September 1964 saw me back at the Safety Center, but no assigned aircraft. It was beg, borrow, to get flight time. Old friends such as the SNB and T28 again appeared in my log book. Accident Investigation work was to send me and our five other investigators all over the world. I went on one to Hong Kong. Another to the Florida Keys and another to the Sikorsky factory in Connecticut. Often we would take parts from a crash and go to the Overhaul & Repair Depot for that type aircraft and wade through the disassembly inspection. To investigate helicopter accidents I thought I should know more about them and the Chief of Staff agreed.

I was sent to Pensacola for a short 32 hour course and flew the Sikorsky H-34. This troop transport could carry about 6 men and a crew of two. It was the last troop carrier to have a reciprocating engine. Later ones would all be turbines. Those 32 hours were enough that when I left the Safety Center in August 1966 and went to Vietnam I finally wound up in a Helicopter Group after spending a few months as Wing Safety Officer. To me it was almost an oxymoron to talk about safety and combat at the same time, but we did need to do all we could to preserve assets. Many pilots had to make tough decisions as to whether to try to save some one or to play it safe and not risk his aircraft. I made a stab at getting into the A4 group at Chu Lai. To do so I wrangled a trip to Iwakuni, Japan and got one hop in an A4 to be able to tell the boss I was current. But it was all to no avail. At the Helicopter Group, I was in command of the base facilities, tower, crash crew, power, water, laundry and guard. I felt like I was the whipping boy whenever anything didn't work properly. But thankfully I did have some good men. When I could get free I went on helicopter missions, mostly resupply or special lift.

We did get shot at regularly and picked up holes when we were down low. I remember on one occasion the air officer of the unit in hiding said he would pop a purple smoke for us to find him. We saw smoke and started an approach when the AO came on the air hollering "Not There". As we pulled up we got a lot of fire. I guess they knew what color purple was!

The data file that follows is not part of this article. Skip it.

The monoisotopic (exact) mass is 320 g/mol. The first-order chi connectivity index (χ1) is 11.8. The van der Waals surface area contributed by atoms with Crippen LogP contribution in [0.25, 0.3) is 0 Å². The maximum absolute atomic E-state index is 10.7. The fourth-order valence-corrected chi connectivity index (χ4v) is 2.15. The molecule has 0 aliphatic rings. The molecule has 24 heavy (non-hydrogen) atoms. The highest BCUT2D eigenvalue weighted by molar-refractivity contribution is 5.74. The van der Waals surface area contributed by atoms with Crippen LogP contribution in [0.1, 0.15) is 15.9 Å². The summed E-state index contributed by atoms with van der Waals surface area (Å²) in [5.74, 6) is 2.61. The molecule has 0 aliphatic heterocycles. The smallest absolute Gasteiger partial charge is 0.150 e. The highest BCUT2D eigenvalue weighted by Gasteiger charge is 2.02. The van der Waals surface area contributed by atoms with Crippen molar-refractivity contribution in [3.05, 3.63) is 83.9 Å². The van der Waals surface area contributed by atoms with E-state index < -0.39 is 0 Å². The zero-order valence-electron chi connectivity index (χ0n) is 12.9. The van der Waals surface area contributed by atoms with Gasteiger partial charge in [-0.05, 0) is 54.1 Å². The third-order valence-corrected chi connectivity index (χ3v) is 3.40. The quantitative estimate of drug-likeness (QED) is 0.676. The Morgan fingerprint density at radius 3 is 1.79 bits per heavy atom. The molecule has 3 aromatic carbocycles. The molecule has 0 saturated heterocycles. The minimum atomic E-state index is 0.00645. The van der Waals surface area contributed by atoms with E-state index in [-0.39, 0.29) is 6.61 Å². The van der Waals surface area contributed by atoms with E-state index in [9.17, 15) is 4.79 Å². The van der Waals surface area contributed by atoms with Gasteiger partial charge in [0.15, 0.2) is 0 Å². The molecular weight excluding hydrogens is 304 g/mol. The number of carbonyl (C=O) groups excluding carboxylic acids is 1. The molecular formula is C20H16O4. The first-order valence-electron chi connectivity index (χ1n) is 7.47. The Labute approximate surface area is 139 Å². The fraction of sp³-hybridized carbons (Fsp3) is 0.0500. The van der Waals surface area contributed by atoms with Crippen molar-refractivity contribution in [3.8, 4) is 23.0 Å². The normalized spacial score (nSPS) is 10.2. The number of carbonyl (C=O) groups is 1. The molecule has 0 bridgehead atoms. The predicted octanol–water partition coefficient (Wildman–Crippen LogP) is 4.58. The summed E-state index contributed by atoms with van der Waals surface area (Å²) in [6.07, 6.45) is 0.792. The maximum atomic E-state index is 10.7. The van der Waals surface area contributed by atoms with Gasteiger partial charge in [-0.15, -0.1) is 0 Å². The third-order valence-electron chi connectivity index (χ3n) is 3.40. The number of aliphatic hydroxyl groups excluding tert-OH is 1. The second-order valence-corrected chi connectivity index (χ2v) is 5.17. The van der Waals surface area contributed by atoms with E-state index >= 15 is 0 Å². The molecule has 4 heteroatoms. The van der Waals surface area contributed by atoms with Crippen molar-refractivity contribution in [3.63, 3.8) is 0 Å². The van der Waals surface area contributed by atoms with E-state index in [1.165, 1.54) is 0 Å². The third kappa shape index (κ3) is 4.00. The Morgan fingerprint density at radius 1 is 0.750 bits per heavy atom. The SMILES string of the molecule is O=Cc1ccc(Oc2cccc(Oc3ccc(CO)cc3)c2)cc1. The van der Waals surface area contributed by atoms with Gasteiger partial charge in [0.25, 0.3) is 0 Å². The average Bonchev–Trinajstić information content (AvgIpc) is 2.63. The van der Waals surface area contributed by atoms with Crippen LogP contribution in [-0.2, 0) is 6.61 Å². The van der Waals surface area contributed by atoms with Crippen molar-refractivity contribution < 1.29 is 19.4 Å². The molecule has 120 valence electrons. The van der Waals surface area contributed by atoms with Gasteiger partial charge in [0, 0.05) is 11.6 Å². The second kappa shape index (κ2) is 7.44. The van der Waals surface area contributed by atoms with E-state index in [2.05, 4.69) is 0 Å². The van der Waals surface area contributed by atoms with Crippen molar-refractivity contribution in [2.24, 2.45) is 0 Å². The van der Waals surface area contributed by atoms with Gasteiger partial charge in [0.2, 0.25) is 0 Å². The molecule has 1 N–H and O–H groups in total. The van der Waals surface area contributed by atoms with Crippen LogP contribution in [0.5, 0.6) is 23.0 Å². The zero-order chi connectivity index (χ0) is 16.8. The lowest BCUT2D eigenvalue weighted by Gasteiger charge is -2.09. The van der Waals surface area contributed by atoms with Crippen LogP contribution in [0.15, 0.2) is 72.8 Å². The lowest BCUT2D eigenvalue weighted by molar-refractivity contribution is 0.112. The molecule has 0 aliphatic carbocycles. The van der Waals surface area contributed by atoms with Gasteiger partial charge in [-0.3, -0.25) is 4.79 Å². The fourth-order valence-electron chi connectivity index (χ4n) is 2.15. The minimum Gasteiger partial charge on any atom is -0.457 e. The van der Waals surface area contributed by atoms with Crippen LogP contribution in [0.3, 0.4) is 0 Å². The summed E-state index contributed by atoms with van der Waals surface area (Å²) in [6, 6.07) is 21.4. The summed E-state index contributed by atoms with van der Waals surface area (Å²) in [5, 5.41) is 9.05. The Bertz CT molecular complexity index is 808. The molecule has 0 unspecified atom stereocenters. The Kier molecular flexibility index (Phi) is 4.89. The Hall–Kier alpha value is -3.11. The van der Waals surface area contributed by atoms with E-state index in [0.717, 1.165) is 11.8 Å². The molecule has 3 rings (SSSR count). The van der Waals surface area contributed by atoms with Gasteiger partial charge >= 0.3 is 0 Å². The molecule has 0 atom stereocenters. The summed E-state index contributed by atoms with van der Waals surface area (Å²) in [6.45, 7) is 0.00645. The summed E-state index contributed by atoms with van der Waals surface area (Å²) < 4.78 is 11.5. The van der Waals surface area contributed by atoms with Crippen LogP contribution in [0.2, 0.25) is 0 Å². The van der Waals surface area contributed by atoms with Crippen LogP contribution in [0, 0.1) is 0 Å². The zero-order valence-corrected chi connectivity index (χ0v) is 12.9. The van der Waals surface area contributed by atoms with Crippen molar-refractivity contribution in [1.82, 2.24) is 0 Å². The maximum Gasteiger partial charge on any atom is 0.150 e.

The group was moving north when I got orders to go back to the US. The Group Commander offered command of a helicopter squadron if I would extend, but I declined. Two reasons: First I was not well qualified in the Helicopter. Second I had been passed over for Bird Colonel once before going to Vietnam and a second time on the way out. Trying to get blood out of a turnip! Instead I went back to Hawaii, joined the AirFMFPac staff and what happened? I got sent back on inspection trips to Vietnam.

Six months of that and I requested retirement. I was home on September 1, 1968 and I haven't flown since. Do I miss it? Sure. But my time is past. I thought I might build a homebuilt plane , but the doctor found I had a cardiac arrhythmia that would keep me from flying so I gave the partial kit away and wrote finis. My highest award was the DFC Distinguished Flying Cross for leading a division (4 a/c) on a close support mission in Korea. We took out an artillery piece that was giving our troops a lot of trouble.

I had a total of 5100 accident free flight hours not counting my navigator time. Nearly all of it was single engine aircraft so I was kept and preserved by God's hand.


1 Sent to Lou Ives by Col. Walker’s son, Rod Walker, October 23, 2008.












Yakima, WA

Spokane, WA Induction Ctr.Drafted




Spokane, WA





San Diego, CA

San Diego, CA MCAS MIRIMAR to MAG 15




San Diego, CA





Kwajalein Is.

Treasure I,CA MARFAIRWEST Leave & Ordrs




Treasure I.CA

El Centro, CA MAG 35 Orders waiting




E1 Centro, CA

Mojave, CA MASG-51 Navigation




Mojave, CA










Corp.Chr. TX





Pensacola, FL






Santa Ana, CA MCAS EL TORO VMF 224,VMF452




Santa Ana, CA

Quantico, VA MCSCHOOLS Engr & Maint 0




Quantico, VA

Cherry Pt, NC 2MAW,MAGI4,VMF 122




Cherry Pt

Cherry Point MAG 11,VMF 115




Cherry Point

Pohang, Korea 1MAW,MAG33,K-3




Pohang, Kor.

Pensacola, FL NAS Pensacola, NATC




Pensacola, FL

Quantico, VA AWS, Jr. Course




Quantico, VA



7Apr 58


N.Miami, FL

Iwakuni, Japan. 1MAW, MAG 12 VMA 331




Iwakuni, Japan

Norfolk, VA LFTU LANT Instructor




Norfolk, VA

Omaha, NE Un of Omaha Student




Omaha, NE

SantaAna, CA 3MAW, MAG 15, H&MS 15, Group




Santa Ana,

Santa Ana 3 MAW. MAG33, VMA-311




Santa Ana, CA





Norfolk, VA

Danang, Viet 1MAW, HQ SQ Staff, Wing Avn





Ky Ha MAG 36,MABS C.O. MA Base S




Ky Ha, Viet

Camp Smith, HI AIRFMFPAC Staff Avn Saf




Camp Smith, HI

T.I. SFA,CA Retirement Orders





Yakima, WA Retired